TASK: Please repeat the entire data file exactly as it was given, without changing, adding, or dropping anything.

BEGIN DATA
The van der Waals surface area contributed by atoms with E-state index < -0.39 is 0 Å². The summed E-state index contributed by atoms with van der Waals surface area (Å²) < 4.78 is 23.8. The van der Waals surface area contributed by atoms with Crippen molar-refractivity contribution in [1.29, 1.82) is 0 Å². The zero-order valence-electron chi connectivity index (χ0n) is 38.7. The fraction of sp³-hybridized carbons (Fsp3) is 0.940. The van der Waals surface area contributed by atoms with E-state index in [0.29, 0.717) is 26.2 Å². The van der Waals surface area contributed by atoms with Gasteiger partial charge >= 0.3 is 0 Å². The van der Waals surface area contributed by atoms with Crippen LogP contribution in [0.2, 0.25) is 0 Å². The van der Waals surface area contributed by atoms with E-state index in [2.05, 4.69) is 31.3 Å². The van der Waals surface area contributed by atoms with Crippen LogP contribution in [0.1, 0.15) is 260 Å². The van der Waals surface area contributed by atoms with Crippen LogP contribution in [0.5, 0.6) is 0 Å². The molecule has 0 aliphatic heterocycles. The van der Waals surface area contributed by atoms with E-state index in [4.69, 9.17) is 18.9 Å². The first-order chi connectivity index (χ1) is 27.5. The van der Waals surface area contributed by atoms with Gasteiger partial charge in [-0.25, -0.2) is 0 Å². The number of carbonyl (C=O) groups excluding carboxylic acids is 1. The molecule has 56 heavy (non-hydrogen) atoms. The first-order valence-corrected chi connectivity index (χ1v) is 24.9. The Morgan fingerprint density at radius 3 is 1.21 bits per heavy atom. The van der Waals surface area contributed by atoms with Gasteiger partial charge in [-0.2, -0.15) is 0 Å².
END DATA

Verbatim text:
The van der Waals surface area contributed by atoms with E-state index < -0.39 is 0 Å². The summed E-state index contributed by atoms with van der Waals surface area (Å²) < 4.78 is 23.8. The van der Waals surface area contributed by atoms with Crippen molar-refractivity contribution in [1.29, 1.82) is 0 Å². The zero-order valence-electron chi connectivity index (χ0n) is 38.7. The fraction of sp³-hybridized carbons (Fsp3) is 0.940. The van der Waals surface area contributed by atoms with E-state index in [0.29, 0.717) is 26.2 Å². The van der Waals surface area contributed by atoms with Gasteiger partial charge >= 0.3 is 0 Å². The van der Waals surface area contributed by atoms with Crippen LogP contribution in [0.2, 0.25) is 0 Å². The van der Waals surface area contributed by atoms with E-state index in [2.05, 4.69) is 31.3 Å². The van der Waals surface area contributed by atoms with Crippen LogP contribution in [0.1, 0.15) is 260 Å². The van der Waals surface area contributed by atoms with Crippen LogP contribution in [0.5, 0.6) is 0 Å². The molecule has 0 aliphatic heterocycles. The van der Waals surface area contributed by atoms with E-state index in [4.69, 9.17) is 18.9 Å². The first-order chi connectivity index (χ1) is 27.5. The van der Waals surface area contributed by atoms with Gasteiger partial charge in [-0.25, -0.2) is 0 Å². The number of carbonyl (C=O) groups excluding carboxylic acids is 1. The molecule has 56 heavy (non-hydrogen) atoms. The first-order valence-corrected chi connectivity index (χ1v) is 24.9. The Morgan fingerprint density at radius 3 is 1.21 bits per heavy atom. The van der Waals surface area contributed by atoms with Gasteiger partial charge in [-0.2, -0.15) is 0 Å².